Troubleshooting the Salt Master

Running in the Foreground

A great deal of information is available via the debug logging system, if you are having issues with minions connecting or not starting run the master in the foreground:

# salt-master -l debug

Anyone wanting to run Salt daemons via a process supervisor such as monit, runit, or supervisord, should omit the -d argument to the daemons and run them in the foreground.

What Ports does the Master Need Open?

For the master, TCP ports 4505 and 4506 need to be open. If you've put both your Salt master and minion in debug mode and don't see an acknowledgment that your minion has connected, it could very well be a firewall interfering with the connection. See our firewall configuration page for help opening the firewall on various platforms.

If you've opened the correct TCP ports and still aren't seeing connections, check that no additional access control system such as SELinux or AppArmor is blocking Salt.

Too many open files

The salt-master needs at least 2 sockets per host that connects to it, one for the Publisher and one for response port. Thus, large installations may, upon scaling up the number of minions accessing a given master, encounter:

12:45:29,289 [salt.master    ][INFO    ] Starting Salt worker process 38
Too many open files
sock != -1 (tcp_listener.cpp:335)

The solution to this would be to check the number of files allowed to be opened by the user running salt-master (root by default):

[root@salt-master ~]# ulimit -n
1024

If this value is not equal to at least twice the number of minions, then it will need to be raised. For example, in an environment with 1800 minions, the nofile limit should be set to no less than 3600. This can be done by creating the file /etc/security/limits.d/99-salt.conf, with the following contents:

root        hard    nofile        4096
root        soft    nofile        4096

Replace root with the user under which the master runs, if different.

If your master does not have an /etc/security/limits.d directory, the lines can simply be appended to /etc/security/limits.conf.

As with any change to resource limits, it is best to stay logged into your current shell and open another shell to run ulimit -n again and verify that the changes were applied correctly. Additionally, if your master is running upstart, it may be necessary to specify the nofile limit in /etc/default/salt-master if upstart isn't respecting your resource limits:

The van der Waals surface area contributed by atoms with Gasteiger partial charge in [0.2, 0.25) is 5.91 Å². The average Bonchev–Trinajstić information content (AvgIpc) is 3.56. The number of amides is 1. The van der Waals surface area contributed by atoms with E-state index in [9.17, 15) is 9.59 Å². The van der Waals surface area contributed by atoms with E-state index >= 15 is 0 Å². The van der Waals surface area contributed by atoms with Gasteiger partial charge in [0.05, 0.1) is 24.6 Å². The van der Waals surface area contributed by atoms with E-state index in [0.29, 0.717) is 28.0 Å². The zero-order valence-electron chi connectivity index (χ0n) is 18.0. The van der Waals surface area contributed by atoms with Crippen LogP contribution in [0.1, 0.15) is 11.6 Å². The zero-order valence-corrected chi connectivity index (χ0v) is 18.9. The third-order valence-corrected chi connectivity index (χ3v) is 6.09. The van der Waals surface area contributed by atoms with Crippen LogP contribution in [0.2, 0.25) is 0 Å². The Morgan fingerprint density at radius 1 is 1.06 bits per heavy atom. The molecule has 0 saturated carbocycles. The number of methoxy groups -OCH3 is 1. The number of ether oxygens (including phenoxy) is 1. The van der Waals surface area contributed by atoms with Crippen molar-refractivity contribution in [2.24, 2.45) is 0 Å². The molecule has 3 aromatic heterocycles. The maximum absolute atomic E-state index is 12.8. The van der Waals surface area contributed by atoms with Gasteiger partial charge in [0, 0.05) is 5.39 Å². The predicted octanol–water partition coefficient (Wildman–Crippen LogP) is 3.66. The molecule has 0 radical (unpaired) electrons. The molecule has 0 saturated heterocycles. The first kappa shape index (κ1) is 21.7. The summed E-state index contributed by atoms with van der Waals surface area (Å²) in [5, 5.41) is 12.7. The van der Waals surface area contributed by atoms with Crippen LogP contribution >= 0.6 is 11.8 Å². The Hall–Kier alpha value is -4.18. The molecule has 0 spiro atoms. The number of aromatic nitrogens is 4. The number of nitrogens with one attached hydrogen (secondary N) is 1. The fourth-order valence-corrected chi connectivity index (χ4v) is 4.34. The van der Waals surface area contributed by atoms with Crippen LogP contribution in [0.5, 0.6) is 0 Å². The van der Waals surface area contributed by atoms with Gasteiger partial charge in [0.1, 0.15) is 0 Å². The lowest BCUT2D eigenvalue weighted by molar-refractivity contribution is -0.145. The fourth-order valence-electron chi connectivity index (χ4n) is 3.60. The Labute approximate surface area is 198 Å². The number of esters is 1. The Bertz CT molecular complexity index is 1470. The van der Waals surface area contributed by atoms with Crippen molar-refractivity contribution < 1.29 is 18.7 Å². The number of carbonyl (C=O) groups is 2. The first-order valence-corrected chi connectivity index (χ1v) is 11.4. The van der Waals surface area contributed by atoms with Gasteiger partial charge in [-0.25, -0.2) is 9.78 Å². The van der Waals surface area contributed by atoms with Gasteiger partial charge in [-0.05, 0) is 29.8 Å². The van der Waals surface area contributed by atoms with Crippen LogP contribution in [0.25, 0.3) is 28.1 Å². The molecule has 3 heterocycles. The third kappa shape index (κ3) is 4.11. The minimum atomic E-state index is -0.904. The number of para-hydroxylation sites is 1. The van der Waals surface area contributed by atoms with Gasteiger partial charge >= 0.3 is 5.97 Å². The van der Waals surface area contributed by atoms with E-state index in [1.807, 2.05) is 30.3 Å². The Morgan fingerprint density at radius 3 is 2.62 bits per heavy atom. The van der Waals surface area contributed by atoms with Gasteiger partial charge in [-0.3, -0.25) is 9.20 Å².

limit nofile 4096 4096

Note

The above is simply an example of how to set these values, and you may wish to increase them even further if your Salt master is doing more than just running Salt.

Salt Master Stops Responding

There are known bugs with ZeroMQ versions less than 2.1.11 which can cause the Salt master to not respond properly. If you're running a ZeroMQ version greater than or equal to 2.1.9, you can work around the bug by setting the sysctls net.core.rmem_max and net.core.wmem_max to 16777216. Next, set the third field in net.ipv4.tcp_rmem and net.ipv4.tcp_wmem to at least 16777216.

You can do it manually with something like:

# echo 16777216 > /proc/sys/net/core/rmem_max
# echo 16777216 > /proc/sys/net/core/wmem_max
# echo "4096 87380 16777216" > /proc/sys/net/ipv4/tcp_rmem
# echo "4096 87380 16777216" > /proc/sys/net/ipv4/tcp_wmem

Or with the following Salt state:

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net.core.rmem_max:
  sysctl:
    - present
    - value: 16777216

net.core.wmem_max:
  sysctl:
    - present
    - value: 16777216

net.ipv4.tcp_rmem:
  sysctl:
    - present
    - value: 4096 87380 16777216

net.ipv4.tcp_wmem:
  sysctl:
    - present
    - value: 4096 87380 16777216

Live Python Debug Output

If the master seems to be unresponsive, a SIGUSR1 can be passed to the salt-master threads to display what piece of code is executing. This debug information can be invaluable in tracking down bugs.

To pass a SIGUSR1 to the master, first make sure the master is running in the foreground. Stop the service if it is running as a daemon, and start it in the foreground like so:

# salt-master -l debug

Then pass the signal to the master when it seems to be unresponsive: